Chromosomal abnormalities <ul><li>Damage to the chromosomes may result in birth defects/disease. </li></ul><ul><li>Most co...
Down’s Syndrome   r esults in: <ul><li>mental retardation, speech difficulties, limited vocabulary, & slow motor developme...
Predisposing factors <ul><li>Maternal age (35 +)  </li></ul><ul><li>Paternal- Marijuana smoking increases likelihood of Do...
B.  Prenatal Diagnosis   <ul><li>Good News!!! </li></ul><ul><li>95 % of fetuses examined through prenatal diagnosis are  n...
Prenatal Diagnostic Tests   <ul><li>1.  Amniocentesis - A hollow needed is inserted through the abdominal wall to obtain a...
2.  Chorionic Villi sampling   <ul><li>A hollow probe is inserted through the vagina.  Sample collects chorionic villi, ha...
 
3.  Fetoscopy   <ul><li>A small tube with light source at one end is inserted into womb to inspect fetus for defects of th...
4.  Ultrasound <ul><li>High-frequency sound waves beamed at the uterus & their reflection is recorded. </li></ul><ul><li>P...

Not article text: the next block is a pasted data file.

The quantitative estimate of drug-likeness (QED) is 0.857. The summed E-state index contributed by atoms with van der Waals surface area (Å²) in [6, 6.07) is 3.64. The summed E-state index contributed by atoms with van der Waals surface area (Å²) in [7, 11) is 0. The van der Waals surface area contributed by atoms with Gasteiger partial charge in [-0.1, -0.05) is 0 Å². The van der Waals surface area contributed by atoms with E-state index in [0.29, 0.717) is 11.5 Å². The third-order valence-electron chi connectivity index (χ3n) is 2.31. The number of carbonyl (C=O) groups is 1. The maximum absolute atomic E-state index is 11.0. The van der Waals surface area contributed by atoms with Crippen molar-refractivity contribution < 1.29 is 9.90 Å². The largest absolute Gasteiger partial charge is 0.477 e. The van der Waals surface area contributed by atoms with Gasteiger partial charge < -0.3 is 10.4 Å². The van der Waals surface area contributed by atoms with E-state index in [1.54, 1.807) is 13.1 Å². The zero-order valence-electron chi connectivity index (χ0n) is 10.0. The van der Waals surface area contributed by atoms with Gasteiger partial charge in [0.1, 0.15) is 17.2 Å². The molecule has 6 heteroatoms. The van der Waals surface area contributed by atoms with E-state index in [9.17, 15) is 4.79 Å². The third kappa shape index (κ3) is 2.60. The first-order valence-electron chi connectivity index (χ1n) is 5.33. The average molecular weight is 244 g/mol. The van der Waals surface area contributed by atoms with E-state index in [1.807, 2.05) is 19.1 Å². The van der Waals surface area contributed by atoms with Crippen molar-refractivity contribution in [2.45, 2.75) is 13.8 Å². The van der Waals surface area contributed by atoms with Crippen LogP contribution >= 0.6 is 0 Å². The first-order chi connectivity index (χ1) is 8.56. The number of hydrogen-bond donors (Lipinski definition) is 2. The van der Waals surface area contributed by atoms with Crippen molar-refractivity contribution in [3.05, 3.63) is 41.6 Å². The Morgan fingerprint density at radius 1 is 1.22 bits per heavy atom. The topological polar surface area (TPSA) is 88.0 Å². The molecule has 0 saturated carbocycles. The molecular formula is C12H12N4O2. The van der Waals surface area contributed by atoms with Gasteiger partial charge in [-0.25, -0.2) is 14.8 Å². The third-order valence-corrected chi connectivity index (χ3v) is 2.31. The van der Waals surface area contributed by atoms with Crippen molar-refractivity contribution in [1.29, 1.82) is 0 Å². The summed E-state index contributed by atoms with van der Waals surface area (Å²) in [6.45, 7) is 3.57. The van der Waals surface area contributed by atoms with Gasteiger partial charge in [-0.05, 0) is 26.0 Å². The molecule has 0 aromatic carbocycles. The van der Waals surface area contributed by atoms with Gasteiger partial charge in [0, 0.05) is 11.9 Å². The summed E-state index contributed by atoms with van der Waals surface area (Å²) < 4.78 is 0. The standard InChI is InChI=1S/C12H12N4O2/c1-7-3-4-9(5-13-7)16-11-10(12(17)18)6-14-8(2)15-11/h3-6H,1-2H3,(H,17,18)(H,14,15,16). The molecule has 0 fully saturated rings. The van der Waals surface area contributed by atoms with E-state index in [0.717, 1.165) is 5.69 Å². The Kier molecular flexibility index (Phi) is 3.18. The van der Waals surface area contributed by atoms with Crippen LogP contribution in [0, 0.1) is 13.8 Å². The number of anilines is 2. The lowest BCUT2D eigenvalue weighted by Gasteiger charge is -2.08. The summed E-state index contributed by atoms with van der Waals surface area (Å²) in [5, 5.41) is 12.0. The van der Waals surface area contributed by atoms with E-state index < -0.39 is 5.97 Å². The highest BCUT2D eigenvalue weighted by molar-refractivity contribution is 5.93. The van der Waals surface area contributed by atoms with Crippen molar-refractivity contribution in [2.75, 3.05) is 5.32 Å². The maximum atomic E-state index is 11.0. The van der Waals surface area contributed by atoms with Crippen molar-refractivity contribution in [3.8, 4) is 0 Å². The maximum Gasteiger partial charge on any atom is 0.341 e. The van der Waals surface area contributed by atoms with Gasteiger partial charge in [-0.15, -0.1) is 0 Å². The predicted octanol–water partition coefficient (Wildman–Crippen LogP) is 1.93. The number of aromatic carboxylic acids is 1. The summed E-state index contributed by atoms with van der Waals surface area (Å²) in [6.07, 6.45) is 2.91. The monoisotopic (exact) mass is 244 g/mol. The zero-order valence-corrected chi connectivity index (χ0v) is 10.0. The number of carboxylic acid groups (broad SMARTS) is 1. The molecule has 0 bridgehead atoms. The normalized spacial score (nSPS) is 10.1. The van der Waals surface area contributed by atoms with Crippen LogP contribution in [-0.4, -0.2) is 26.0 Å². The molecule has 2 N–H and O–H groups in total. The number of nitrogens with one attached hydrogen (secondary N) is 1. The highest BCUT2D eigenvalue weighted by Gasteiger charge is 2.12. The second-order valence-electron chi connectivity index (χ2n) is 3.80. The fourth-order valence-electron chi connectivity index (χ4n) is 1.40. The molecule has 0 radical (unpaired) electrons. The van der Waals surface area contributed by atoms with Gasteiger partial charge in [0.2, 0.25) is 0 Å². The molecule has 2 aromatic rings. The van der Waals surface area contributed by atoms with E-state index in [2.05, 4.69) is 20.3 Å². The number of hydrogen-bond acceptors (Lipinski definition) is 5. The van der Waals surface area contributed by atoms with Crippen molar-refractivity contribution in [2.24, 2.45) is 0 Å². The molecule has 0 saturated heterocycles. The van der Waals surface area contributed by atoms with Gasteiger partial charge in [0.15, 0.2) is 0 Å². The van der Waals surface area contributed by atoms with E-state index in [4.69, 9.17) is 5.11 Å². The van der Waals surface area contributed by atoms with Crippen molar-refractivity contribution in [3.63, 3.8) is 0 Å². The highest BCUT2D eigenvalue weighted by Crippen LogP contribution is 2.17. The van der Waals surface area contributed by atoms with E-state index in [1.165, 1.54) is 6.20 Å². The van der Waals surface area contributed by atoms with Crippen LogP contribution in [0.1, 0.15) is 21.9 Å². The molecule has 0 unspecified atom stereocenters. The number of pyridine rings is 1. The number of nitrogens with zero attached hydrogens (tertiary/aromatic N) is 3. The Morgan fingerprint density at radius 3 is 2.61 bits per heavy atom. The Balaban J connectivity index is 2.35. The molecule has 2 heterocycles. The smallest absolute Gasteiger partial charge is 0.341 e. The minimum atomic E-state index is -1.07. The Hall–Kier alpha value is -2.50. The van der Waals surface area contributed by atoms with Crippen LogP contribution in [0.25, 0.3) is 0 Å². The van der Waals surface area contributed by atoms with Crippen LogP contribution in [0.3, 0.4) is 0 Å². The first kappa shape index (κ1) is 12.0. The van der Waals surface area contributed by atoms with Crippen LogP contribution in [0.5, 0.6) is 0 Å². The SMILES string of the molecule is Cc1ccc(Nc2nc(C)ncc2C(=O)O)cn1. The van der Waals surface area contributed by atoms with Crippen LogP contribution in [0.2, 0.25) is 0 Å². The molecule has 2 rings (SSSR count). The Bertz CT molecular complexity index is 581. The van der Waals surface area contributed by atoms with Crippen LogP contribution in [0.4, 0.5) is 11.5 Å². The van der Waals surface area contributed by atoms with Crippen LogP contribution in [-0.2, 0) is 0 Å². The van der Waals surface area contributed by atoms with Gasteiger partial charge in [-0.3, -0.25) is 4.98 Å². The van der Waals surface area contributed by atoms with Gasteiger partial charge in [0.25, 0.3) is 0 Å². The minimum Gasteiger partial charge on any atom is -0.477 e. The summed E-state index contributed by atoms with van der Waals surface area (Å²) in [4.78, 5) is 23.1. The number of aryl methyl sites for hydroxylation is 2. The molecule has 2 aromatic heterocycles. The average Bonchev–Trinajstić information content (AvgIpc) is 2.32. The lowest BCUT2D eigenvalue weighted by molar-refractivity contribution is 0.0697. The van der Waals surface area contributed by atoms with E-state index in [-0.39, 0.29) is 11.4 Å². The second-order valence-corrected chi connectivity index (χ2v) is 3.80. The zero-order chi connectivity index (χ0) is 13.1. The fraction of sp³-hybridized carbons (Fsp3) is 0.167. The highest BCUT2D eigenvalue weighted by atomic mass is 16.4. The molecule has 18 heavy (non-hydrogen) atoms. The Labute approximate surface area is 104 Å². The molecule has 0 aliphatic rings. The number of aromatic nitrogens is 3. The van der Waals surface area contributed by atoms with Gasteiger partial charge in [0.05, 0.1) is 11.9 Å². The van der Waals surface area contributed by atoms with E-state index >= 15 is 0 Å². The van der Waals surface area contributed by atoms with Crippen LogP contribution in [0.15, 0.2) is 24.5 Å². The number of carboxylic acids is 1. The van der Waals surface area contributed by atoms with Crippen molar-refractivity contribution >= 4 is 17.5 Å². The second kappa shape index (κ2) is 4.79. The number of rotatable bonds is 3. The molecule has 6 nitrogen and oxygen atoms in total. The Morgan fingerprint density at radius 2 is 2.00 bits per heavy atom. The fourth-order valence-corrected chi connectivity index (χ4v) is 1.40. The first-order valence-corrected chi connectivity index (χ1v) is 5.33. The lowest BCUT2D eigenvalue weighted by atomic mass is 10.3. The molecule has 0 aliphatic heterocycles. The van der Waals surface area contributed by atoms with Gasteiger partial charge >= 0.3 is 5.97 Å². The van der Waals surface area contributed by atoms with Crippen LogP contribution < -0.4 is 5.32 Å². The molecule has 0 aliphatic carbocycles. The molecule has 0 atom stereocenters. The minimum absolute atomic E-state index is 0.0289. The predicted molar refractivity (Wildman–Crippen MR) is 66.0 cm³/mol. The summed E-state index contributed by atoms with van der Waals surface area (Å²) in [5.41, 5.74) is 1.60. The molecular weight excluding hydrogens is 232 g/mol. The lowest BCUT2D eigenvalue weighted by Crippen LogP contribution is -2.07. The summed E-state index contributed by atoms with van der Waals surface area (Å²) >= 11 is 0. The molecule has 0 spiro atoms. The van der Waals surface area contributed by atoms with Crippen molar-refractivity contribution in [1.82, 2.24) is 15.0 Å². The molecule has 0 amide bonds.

5.  Maternal Blood Analysis   <ul><li>A blood test done at 2 nd  month of pregnancy. </li></ul><ul><li>Looks for elevated ...
C. Prenatal Development <ul><li>Female releases a mature egg (ovum) once a month.  The egg travels from the ovaries to the...
Period of zygote:  from fertilization to Implantation (two week period). <ul><li>7 th  -9 th  day post conception.  </li><...
Period of the embryo <ul><li>Implantation -8 th  week of pregnancy.  </li></ul><ul><li>Period marks most rapid prenatal ch...
First Month <ul><li>Nervous system develops first -- neural tube or primitive spinal cord.  </li></ul><ul><li>At 3-4 weeks...
The Second Month <ul><li>Eyes, ears, nose, jaw, & neck form.  </li></ul><ul><li>Tiny buds become arms, legs, fingers,  </l...
Third Month <ul><li>Fetus can kick, bend its arms,  </li></ul><ul><li>forms a fist, curls its toes, & </li></ul><ul><li>op...
The Second Trimester: <ul><li>By end of 2 nd  trimester (6 months) all major organs are formed. </li></ul><ul><li>Baby con...
Third Trimester (6-9 mos.) <ul><li>Babies born during this time have a chance of survival (24 weeks-50% survival rate).  <...
Third trimester <ul><li>30 weeks </li></ul>
D. Childbirth: <ul><li>Stage 1:  Dilation and effacement of the cervix  (avg 12-14 hrs.) </li></ul><ul><li>Stage 2: Delive...